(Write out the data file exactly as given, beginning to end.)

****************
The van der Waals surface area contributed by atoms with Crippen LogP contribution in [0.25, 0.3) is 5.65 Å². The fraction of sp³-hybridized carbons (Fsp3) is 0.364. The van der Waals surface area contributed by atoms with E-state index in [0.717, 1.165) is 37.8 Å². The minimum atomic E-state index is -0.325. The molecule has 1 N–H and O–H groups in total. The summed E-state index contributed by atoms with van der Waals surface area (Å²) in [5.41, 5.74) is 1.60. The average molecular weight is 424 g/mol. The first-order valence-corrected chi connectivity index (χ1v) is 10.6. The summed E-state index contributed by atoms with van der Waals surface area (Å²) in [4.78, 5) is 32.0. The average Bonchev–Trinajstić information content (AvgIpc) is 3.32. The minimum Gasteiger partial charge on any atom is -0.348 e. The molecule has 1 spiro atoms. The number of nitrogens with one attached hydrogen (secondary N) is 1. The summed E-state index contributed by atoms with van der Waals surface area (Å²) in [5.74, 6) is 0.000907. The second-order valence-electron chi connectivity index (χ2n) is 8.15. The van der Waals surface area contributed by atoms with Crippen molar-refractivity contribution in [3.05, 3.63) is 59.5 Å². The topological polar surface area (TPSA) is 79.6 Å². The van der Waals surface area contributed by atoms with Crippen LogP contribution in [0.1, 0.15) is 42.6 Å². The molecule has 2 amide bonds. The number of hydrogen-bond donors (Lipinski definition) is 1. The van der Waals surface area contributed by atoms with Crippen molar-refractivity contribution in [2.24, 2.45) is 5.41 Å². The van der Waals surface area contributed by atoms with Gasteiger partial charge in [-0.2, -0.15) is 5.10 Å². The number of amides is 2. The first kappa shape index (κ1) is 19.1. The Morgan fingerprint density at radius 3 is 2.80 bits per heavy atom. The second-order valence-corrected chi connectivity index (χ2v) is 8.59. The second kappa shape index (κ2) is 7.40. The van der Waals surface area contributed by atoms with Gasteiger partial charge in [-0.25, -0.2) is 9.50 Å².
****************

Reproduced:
The van der Waals surface area contributed by atoms with Crippen LogP contribution in [0.25, 0.3) is 5.65 Å². The fraction of sp³-hybridized carbons (Fsp3) is 0.364. The van der Waals surface area contributed by atoms with E-state index in [0.717, 1.165) is 37.8 Å². The minimum atomic E-state index is -0.325. The molecule has 1 N–H and O–H groups in total. The summed E-state index contributed by atoms with van der Waals surface area (Å²) in [5.41, 5.74) is 1.60. The average molecular weight is 424 g/mol. The first-order valence-corrected chi connectivity index (χ1v) is 10.6. The summed E-state index contributed by atoms with van der Waals surface area (Å²) in [4.78, 5) is 32.0. The average Bonchev–Trinajstić information content (AvgIpc) is 3.32. The minimum Gasteiger partial charge on any atom is -0.348 e. The molecule has 1 spiro atoms. The number of nitrogens with one attached hydrogen (secondary N) is 1. The summed E-state index contributed by atoms with van der Waals surface area (Å²) in [5.74, 6) is 0.000907. The second-order valence-electron chi connectivity index (χ2n) is 8.15. The van der Waals surface area contributed by atoms with Crippen molar-refractivity contribution in [3.05, 3.63) is 59.5 Å². The topological polar surface area (TPSA) is 79.6 Å². The van der Waals surface area contributed by atoms with Crippen LogP contribution in [0.1, 0.15) is 42.6 Å². The molecule has 2 amide bonds. The number of hydrogen-bond donors (Lipinski definition) is 1. The van der Waals surface area contributed by atoms with Crippen molar-refractivity contribution in [2.24, 2.45) is 5.41 Å². The van der Waals surface area contributed by atoms with Gasteiger partial charge in [-0.2, -0.15) is 5.10 Å². The number of amides is 2. The first kappa shape index (κ1) is 19.1. The Morgan fingerprint density at radius 3 is 2.80 bits per heavy atom. The second-order valence-corrected chi connectivity index (χ2v) is 8.59. The second kappa shape index (κ2) is 7.40. The van der Waals surface area contributed by atoms with Gasteiger partial charge in [-0.25, -0.2) is 9.50 Å².